Irked at the boys' failure to come forward with what they had done in their Fruit of the Loom briefs in their charcoal gray slacks, the Sisters herded the four boys down the hallway without allowing the boys a quick prayer to any of the sacred statues in the hall. They were led as sheep by a shepherd towards the boys' lavatory. Sister JoAnn stayed behind, just outside the two classrooms to ensure their peaceful, if curious study, while Sister Lenore (or was it Eleanor?) directed the trembling boys into the boys' lavatory. She ordered them to stand facing the urinals, one for each of the four boys who had been standing in the hallway next to MaryAnn who had soiled her delicate unmentionables.
The boys trembled, first at a woman in the boys' lavatory, then at a nun in the boys' lavatory, and then when Sister Lenore (or was it Eleanor?) ordered, "Drop your trousers."
"God, help the boy who fouled up the hallway," she inveighed.
Shyly, each boy, not understanding the trouble each boy was in because of what one of the other three must have done, looked aside at the other boys.
"No talking. Eyes straight ahead," Sister Lenore barked, her scream echoing against the tile like a doo-wop group's tune.
With her nose, Sister Lenore's tried to head off the incident by discovering which of the boys had soiled his trousers before the boys would have to do what she had ordered.
Bashfully, the boys in front of other boys for the first time in their lives began to unbuckle their belts, one boy after the other, then all at the same time. One pair of trousers fell, then another, and another and another.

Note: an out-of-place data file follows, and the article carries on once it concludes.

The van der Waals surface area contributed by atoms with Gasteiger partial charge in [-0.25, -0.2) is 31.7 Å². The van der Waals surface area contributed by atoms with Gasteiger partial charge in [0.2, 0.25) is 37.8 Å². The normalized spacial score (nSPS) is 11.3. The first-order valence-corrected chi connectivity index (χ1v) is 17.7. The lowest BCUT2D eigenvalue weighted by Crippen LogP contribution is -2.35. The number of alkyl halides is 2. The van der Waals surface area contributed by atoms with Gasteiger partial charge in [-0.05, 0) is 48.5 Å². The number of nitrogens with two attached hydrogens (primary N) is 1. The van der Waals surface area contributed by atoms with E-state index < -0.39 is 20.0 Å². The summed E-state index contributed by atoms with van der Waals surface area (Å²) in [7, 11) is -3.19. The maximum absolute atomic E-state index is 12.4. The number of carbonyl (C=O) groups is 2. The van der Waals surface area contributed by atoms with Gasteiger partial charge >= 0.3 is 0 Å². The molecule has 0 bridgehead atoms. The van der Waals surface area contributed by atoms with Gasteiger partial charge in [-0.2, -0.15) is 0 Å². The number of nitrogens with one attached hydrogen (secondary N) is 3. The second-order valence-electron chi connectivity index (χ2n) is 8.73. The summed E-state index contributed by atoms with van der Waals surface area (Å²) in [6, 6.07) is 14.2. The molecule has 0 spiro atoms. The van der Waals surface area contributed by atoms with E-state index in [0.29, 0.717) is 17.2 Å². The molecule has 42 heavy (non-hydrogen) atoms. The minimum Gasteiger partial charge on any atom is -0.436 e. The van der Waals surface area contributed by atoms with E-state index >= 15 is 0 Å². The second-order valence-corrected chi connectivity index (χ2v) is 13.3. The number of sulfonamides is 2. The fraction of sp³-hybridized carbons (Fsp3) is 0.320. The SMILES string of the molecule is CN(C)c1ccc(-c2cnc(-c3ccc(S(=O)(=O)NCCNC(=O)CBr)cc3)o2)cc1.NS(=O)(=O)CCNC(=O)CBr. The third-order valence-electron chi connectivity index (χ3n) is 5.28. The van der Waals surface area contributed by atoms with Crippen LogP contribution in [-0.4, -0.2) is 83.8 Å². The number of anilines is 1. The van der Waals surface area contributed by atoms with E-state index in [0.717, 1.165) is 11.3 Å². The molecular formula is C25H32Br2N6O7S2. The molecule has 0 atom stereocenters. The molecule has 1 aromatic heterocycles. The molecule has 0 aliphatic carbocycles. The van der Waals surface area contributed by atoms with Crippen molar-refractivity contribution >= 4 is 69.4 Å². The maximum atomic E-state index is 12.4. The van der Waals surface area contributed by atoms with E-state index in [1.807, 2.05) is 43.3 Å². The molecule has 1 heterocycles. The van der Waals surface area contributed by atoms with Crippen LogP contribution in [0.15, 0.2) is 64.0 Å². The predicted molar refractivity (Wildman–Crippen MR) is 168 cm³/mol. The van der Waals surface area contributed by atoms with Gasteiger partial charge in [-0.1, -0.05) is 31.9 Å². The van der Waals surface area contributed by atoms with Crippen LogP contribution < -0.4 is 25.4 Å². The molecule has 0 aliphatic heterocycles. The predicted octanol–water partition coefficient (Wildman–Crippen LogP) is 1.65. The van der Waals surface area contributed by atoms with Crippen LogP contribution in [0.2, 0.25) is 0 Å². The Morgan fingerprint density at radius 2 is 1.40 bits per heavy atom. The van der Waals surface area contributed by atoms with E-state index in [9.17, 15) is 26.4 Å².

"No! Enough!" Sister Lenore called curtly called when one boy began to drop his lily white Fruit Of The Loom briefs.
Using her strong Roman nose to sniff out evil-doings in little third grade boys, Sister Lenore inspected the back of the boys' white underwear from several feet away. In their white cotton briefs, the boys stood facing cold white urinals.
Perhaps it was the smell of this place, or the white disks near the urinal drains, or the smell of cold, hard fear like the cold hard urinal enamel that set the little boys trembling, trying so hard not to cry in front of each other.
Terror flushed inside their racing hearts. They waited to hear the clicking wisp of black rosaries when Sister whisked a solid oak paddle from beneath her long black habit. Sacred fear as the martyrs themselves must have known roiled within the boys as they awaited the "Thwack!" and someone else's sobbing scream and tears.
None of the four boys who had been left standing alone in the hall had soiled his garments in boyish sympathy for poor MaryAnn whose stomach had momentarily taken control of her muscles. Sister Lenore (or was it Eleanor?) ordered the boys to pull up their trousers and get back to class.
Sister JoAnn, in her most authoritative voice ordered the full class of more than 60 third graders to never again mention what had happened in the hallway or "God, help you," there would certainly be Hell to pay. And to this day, no one ever said a word about MaryAnn's mishap in the hall. Nor has anyone said a word of the four boys in the hall who pulled down their pants for Sister Lenore (or was it Eleanor?) in the boys' lavatory which was "God, help you," no place for fun or laughter.
Dressed by Nuns adapted from Sister Dressed Me Funny
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New Jersey author Anthony Buccino's stories of the 1960s, transit coverage and other writings earned four Society of Professional Journalists Excellence in Journalism awards. The Pushcart Prize-nominated writer has been called ' “New Jersey’s ‘Garrison Keillor” or something to that effect.’